Prosecutors seeking stiffer penalties for drivers who cause deadly crashes

Investigations

AUSTIN (KXAN) — Last year in Austin, there were 25 fatal drunk-driving-related crashes. In an effort to hold more drivers accountable for their deadly behavior on the streets, the Travis County District Attorney’s Office recently created a new team to aggressively work on prosecuting vehicular crimes.

“Basically everyone in our community is a potential victim of one of these cases. So, the threat to everyone is very real. It’s very concerning,” said Matthew Foye, an assistant district attorney who prosecutes vehicular crimes as part of the Vehicular Crimes Special Prosecutions Unit. “This type of crime is entirely preventable.”

From 2013 to 2017, there have been 158 felony fatality cases resolved in Travis County. However, only 67 cases – a little more than 40 percent – have been prosecuted to a verdict or a plea. A bulk of those prosecutions took place just last year when the new administration took office.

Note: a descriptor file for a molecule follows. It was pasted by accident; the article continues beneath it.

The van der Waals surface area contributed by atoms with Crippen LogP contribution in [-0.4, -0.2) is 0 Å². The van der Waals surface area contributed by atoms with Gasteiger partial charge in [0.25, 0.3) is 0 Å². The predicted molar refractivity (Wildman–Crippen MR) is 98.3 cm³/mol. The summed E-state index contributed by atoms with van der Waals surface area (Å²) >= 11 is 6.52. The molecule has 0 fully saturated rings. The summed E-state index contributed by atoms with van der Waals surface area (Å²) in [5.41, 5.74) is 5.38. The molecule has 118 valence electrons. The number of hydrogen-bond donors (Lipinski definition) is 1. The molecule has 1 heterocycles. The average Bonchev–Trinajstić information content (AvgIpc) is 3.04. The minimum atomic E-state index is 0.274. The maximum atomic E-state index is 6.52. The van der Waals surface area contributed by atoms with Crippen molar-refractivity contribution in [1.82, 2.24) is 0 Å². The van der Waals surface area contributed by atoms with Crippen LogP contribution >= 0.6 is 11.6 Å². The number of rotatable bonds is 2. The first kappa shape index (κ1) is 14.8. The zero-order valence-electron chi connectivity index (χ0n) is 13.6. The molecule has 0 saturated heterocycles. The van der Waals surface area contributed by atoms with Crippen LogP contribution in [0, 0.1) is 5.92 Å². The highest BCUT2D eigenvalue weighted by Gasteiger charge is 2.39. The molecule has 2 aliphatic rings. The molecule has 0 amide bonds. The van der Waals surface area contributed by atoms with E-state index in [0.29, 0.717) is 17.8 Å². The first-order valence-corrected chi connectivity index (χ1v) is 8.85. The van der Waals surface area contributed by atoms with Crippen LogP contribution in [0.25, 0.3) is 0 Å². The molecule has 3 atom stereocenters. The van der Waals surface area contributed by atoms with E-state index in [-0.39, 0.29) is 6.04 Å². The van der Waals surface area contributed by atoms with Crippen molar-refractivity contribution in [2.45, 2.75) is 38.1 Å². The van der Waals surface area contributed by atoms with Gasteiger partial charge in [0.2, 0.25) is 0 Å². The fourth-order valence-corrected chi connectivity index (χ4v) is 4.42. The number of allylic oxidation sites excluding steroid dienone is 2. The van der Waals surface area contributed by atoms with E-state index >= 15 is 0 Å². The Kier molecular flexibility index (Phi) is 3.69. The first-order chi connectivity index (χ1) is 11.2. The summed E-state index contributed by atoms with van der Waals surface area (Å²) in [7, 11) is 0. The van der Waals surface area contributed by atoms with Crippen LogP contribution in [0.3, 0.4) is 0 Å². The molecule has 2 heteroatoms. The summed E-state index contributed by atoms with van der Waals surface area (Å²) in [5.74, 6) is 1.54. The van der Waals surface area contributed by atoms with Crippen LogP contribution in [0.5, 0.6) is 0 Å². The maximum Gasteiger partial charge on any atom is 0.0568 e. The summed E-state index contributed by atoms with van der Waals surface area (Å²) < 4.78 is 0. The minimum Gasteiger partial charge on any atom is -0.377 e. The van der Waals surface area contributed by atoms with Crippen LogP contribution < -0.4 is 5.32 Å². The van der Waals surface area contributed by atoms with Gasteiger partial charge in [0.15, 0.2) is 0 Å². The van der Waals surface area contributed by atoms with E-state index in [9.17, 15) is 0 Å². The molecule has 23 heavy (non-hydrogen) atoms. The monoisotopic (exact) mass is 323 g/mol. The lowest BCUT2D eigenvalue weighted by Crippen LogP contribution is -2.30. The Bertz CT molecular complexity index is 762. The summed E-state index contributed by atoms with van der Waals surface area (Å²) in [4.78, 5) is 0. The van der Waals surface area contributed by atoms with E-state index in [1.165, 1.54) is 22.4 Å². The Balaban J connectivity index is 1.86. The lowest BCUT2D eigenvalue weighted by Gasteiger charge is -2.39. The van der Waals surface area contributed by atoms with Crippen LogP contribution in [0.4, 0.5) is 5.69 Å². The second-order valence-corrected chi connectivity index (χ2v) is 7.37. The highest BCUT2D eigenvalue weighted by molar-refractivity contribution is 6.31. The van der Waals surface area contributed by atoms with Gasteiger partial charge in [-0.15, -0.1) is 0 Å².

Foye heads up the revamped unit, alongside a second recently designated assistant district attorney, Allison Tisdale. The two are on call 24 hours a day, seven days a week as liaisons for any vehicular crime that takes place in Travis County. The message they want to send to drivers?

“If you commit a vehicular crime in this county, and your conduct fits under a felony statute we will prosecute you. We will hold you accountable before the community,” said Foye. “Drunk driving and fatalities are an epidemic and we need to take these more seriously,” added Tisdale. “We need to make sure that more people are held accountable.”

Foye says his team’s work begins on the scene of a crash, where they lay the groundwork for cases that make it to court.

“You have the scene itself an accident reconstruction and anything physical form the vehicle. You have possible chemical evidence, blood alcohol samples that have intoxication, you have witnesses to talk to,” he said. “If we can create more thorough investigations with stronger evidence, then when we present these cases to the jurors, they would be maybe more likely to give a harsher sentence.”

Charges the unit handles include failure to stop and render aid involving death, criminally negligent homicide and intoxication manslaughter. The punishments for these crimes, however, have long been under scrutiny in Travis County.